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Lawmaker: Restore missile-defense funding

by Brendan McGarry on April 12, 2013

The U.S. congressman who stirred debate this week about North Korea’s potential to launch a nuclear attack says he will work to restore funding for missile defense that was cut from the Pentagon’s budget request for next year.

In an interview with Military​.com, Rep. Doug Lamborn, R-Colo., criticized the Obama administration’s decision to reduce the Pentagon’s investment in missile defense when North Korea, led by the young dictator Kim Jong Un, is threatening to attack U.S. allies and targets in the region. The regime on April 12 reportedly warned Japan that Tokyo would be the first target in the event of war.

“We should not be cutting missile defense, especially at this point in time,” Lamborn said. “The bellicose statements that North Korea is making should cause everyone to want to make sure that that part of our defense and that part of our national security is as strong as possible.”

The Pentagon plans to spend $9.16 billion on ballistic missile defense in fiscal 2014, which begins Oct. 1, according to budget documents. That’s $558 million, or 5.7 percent, less than the $9.72 billion it requested for this year. The figures don’t take into account automatic budget cuts, known as sequestration, which took effect March 1.

Concerned over the proposed reduction, Lamborn during an April 11 hearing of the House Armed Services Committee cited what he said was a releasable portion of a classified intelligence report that concluded North Korea “has nuclear weapons capable of delivery by ballistic missiles; however, the reliability will be low.”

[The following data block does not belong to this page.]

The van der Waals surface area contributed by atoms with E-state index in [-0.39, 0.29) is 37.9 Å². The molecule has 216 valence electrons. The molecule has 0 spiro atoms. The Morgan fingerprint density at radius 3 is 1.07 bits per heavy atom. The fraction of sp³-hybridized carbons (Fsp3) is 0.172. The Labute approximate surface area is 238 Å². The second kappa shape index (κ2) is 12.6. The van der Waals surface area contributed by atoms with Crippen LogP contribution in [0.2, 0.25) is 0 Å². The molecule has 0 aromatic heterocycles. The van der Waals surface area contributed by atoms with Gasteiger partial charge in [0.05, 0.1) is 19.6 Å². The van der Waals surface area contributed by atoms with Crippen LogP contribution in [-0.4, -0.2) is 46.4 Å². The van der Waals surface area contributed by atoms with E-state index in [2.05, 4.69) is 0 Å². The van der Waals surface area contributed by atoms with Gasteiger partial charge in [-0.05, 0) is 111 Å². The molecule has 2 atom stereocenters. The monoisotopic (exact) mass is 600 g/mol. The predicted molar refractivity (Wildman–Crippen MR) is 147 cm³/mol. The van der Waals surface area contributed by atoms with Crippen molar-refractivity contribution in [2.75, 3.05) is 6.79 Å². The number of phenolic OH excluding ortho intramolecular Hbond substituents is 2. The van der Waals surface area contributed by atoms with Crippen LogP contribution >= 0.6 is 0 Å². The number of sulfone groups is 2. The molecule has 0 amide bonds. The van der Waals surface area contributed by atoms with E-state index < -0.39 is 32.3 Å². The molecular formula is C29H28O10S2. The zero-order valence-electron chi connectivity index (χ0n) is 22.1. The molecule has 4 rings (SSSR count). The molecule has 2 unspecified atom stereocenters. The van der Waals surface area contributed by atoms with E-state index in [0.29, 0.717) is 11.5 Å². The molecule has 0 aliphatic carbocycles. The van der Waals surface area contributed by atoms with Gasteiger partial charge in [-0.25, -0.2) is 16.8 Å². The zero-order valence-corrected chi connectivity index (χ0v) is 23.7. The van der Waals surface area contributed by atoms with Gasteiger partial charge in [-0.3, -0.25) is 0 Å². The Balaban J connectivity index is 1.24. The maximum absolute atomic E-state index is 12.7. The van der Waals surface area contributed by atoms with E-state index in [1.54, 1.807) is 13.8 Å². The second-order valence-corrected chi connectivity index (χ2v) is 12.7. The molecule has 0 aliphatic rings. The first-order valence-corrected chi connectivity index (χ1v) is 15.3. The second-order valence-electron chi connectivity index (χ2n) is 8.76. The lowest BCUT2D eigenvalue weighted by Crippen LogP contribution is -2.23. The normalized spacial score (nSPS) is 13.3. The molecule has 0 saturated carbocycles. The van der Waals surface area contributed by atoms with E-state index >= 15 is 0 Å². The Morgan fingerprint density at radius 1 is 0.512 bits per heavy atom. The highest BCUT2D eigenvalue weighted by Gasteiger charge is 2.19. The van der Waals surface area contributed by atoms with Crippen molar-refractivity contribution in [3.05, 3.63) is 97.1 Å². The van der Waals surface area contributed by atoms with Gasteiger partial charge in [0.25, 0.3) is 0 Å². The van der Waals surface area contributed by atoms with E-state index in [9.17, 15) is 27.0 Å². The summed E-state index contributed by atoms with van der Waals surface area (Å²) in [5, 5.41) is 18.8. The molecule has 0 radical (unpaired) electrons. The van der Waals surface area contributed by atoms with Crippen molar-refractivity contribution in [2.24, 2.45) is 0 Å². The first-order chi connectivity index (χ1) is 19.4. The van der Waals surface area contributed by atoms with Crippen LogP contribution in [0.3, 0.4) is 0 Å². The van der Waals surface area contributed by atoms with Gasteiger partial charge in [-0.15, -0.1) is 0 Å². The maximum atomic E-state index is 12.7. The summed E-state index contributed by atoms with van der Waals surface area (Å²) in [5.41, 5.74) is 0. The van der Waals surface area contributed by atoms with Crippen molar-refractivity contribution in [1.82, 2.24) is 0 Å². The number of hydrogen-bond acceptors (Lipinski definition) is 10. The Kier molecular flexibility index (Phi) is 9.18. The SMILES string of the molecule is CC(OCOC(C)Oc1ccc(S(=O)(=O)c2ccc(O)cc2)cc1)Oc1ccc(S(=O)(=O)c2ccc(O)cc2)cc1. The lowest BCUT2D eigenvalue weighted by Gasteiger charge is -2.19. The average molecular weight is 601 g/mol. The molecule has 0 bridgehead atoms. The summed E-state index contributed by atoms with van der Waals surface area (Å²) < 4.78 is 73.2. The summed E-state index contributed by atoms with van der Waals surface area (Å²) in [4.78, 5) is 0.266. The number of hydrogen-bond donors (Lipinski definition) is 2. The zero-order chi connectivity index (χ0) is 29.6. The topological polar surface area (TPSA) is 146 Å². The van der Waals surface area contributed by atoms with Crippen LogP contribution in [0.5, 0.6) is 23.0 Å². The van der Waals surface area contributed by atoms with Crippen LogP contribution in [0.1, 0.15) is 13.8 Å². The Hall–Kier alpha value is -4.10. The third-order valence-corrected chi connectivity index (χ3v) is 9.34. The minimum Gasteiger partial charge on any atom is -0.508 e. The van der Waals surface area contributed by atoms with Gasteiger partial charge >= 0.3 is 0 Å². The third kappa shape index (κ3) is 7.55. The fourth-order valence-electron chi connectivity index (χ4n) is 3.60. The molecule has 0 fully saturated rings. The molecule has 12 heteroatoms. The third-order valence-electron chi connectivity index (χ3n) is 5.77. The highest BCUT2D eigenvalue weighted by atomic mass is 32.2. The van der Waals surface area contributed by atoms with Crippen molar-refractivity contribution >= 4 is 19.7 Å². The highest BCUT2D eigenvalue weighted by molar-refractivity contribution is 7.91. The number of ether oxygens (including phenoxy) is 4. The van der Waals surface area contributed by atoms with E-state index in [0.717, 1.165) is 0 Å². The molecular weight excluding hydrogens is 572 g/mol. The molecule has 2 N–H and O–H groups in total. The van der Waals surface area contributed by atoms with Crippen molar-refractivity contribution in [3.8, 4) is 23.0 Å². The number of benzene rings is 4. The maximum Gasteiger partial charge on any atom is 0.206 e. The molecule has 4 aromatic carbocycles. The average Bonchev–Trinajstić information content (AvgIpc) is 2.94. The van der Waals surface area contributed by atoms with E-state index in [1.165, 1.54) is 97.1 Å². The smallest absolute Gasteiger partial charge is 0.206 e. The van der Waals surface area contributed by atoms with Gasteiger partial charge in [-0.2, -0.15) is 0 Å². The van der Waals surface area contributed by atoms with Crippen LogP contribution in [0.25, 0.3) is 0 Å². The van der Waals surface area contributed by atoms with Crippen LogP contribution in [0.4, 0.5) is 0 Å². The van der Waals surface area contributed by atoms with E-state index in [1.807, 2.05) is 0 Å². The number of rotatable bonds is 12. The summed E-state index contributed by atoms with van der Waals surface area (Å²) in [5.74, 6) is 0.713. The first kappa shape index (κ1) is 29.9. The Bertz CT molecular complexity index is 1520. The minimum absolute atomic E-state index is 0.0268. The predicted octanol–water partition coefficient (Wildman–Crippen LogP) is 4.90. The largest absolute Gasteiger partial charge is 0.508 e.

Afterward, the Pentagon downplayed the assessment.

“While I cannot speak to all the details of a report that is classified in its entirety, it would be inaccurate to suggest that the North Korean regime has fully tested, developed, or demonstrated the kinds of nuclear capabilities referenced in the passage,” Press Secretary George Little said in an e-mailed statement.

“The United States continues to closely monitor the North Korean nuclear program and calls upon North Korea to honor its international obligations,” Little said.

Lamborn said he plans to work with congressional colleagues to restore funding for missile defense programs by an amount at least equal to the proposed reductions. He said the cuts stem from a decision to cancel a program called Medium Extended Air Defense System, known as MEADS.

Built by Lockheed Martin Corp., the world’s largest defense contractor, MEADS was designed to replace the Patriot missile defense system made by Raytheon Co., the world’s largest missile producer. The system incorporates a Patriot Advanced Capability-3, or PAC-3, missile, with a suite of sensors and communications centers. It also features a 360-degree radar, which the Patriot system lacks.

The U.S., Germany and Italy together have spent about $3 billion on the program, which critics have called a “missile to nowhere” because the military doesn’t plan to continue development to full production. Most of the funding for the effort came from the U.S.

Sen. Kelly Ayotte, R-N.H., a member of the Senate Armed Services Committee, this year was unable to strip $380 million in funding to complete the program’s development from a stop-gap budget bill despite multiple attempts.

“This is a weapons system that the Pentagon won’t use and Congress doesn’t want to fund. We shouldn’t waste any more money on a ‘missile to nowhere’ that will never reach the battlefield,” she said in a March 23 statement. “Every dollar we spend on a wasteful program is a dollar we don’t have to ensure our service members have everything they need to protect themselves and accomplish their missions.”

Her motivation may have been more parochial than financial. Many of the employees who work at the Raytheon plant in Andover, Mass., live in New Hampshire.

Lamborn said he’s not necessarily interested in redirecting the added funding back into MEADS. “That money would be valuable for research and development for other technologies that are getting shortchanged, like directed energy,” he said.

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